Sunday, December 18, 2005

The Mexican government is not a friend

But we're Mexico's best friend. Remittances to Mexico are now that country's number one source of external revenue ($17 billion in 2004), even surpassing dollars generated from oil exports. The Mexican government has lobbied hard to get US banks to accept matricula consular cards, which are issued by Mexico to Mexican nationals living outside the home country (inside the US, in other words). Over 200 US banks honor the cards, even though they are illegal substitutes for legitimate social security or green cards.

So, Mexico helps banks set up accounts for criminals so these illegals can easily wire money south of the border. Even though such activity is clearly illegal, its practice is widespread:

LILIANA SALAS-GRIP, WELLS FARGO: "We are not in the business of immigration. We don't question any customer, Latin, American, or any other customer that comes into our financial institution in their legal or illegal status..."

But there are clear laws on the books for the integrity of the immigration system. United States criminal code, "It is a crime punishable by 10 years in jail for aiding and abetting someone in this country illegally for commercial gain." And the Bank Secrecy Act of 1972 makes it clear banks must know their customer, and any illegal activity must be reported to the government.
The Mexican migrants who come to the US are below the national average by several measures: Have an average educational attainment equivalent to the eighth grade, are three times as likely not to have a high school diploma and only one-eighth (four generations in they are still only about one-fifth) as likely to pursue secondary education as natives, illegal immigrants (primarily but not exclusively Mexican) comprise around a quarter of the US prison population but only a tenth of the total population, use welfare services at a rate as much as 50% higher than natives (p9), and are an astounding 250% more likely to fall below the poverty threshold than natives.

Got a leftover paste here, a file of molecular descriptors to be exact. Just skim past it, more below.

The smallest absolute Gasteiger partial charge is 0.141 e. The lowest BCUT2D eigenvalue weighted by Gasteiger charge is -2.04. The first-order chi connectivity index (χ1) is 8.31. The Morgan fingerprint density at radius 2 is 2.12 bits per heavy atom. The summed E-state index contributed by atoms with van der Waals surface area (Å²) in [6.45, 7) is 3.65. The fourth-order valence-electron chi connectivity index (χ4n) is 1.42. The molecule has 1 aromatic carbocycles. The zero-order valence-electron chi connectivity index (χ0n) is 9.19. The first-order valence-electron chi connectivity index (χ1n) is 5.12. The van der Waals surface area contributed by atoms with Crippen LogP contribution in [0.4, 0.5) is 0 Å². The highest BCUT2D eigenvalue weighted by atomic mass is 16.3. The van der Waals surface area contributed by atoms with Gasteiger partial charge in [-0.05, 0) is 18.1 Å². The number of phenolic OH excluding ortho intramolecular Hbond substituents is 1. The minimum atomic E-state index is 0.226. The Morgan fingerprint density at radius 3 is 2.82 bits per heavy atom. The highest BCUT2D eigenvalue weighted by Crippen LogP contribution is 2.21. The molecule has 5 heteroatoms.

Think about how great a deal this is for Vicente Fox. He attenuates the problem caused by his impoverished and unemployed by shipping them out of the country. Then, his economy gets injected with $17 billion without having to give anything up. Mexico parasitically exports her social problems and we pay her for them. Sort of like the old privateers--send your criminals out of the country to go plunder other countries on your behalf.

Indeed the Mexican government is aware of how lucrative this trade is:
The Mexican government publishes and distributes a comic book-style guide on breaching the border safely and evading detection once in the U.S.
That cultured country of unrivaled probity makes some fine comic strips for sure (scroll down a bit)! Meanwhile, in my home state, illegal immigrants pay only a fourth of what my pals from Missouri fork over to attend KU. To insure that American culture does not make Mexicans forget the culture of their great golden race, the Mexican government actively pushes for Mexican history and culture to be taught in largely Hispanic areas within the US:
Since 1990, Mexico has supported a number of initiatives to import Mexican culture into the U.S. For one thing, each of Mexico's 47 consulates in the U.S. has a mandate to introduce Mexican textbooks into schools that have a sizeable Hispanic population.